Day 6: Discipline/Effects of Care Giving

"Too often we forget that discipline really means to teach, not to punish. A disciple is a student, not a recipient of behavioral consequences."
Dr. Dan Siegel, The Whole-Brain Child

And it came to pass, the class in which taught us how to become parents. As much as you can learn without actual hands on experience.

Several points taken from the class:

The ability to delay the gratification of a child is critical to their success. Remember the whole study with the kids and the marshmallow? They put a child in a room and place a marshmallow in front of them. They say that they can eat it then. But they can also wait. And if they do wait, then they will be rewarded with a second marshmallow. If we can delay the gratification of a child, we motivate them to do their very best, because they know that the second reward will be greater than the first.

For instance, when we were primary teachers, our primary presidency used marbles in a jar. When the kids were on their best behavior, they got a marble in the jar. When the jar was full, they received a reward. The instant gratification is the marble in the jar. And the delayed gratification is the reward once the jar is full.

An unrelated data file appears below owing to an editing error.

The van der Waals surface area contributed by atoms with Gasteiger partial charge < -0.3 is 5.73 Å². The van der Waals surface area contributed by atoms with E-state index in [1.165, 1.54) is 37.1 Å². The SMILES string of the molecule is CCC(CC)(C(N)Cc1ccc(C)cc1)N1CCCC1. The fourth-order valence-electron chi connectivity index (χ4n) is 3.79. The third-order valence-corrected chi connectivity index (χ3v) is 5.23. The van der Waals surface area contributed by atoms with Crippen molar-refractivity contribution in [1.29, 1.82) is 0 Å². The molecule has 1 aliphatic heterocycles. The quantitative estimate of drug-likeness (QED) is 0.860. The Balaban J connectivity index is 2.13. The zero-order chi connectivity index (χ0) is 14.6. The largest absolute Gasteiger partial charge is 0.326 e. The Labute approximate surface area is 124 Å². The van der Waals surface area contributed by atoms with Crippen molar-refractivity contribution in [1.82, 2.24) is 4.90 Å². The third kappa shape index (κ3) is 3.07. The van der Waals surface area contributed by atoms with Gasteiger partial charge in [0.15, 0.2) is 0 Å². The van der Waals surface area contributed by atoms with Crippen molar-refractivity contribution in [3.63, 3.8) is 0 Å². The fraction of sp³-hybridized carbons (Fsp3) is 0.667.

As the parent, we should never take away something already earned. If we put a marble in the jar, and then they misbehave, we cannot take a marble away. The marble was placed for a good behavior. And bad behavior cannot cancel out the good behavior. If we make a mistake at work does our boss ask us for a portion of our paycheck to make up for our mistake? Makes sense now, right?

Discipline = Teaching
Discipline > Behavior Management

We are to discipline for good and bad behavior. Which means that good behavior and bad behavior provides us with good teaching opportunities as parents. And we need to be sure that we are taking opportunities to teach in all situations. Not just the good. Not just the bad.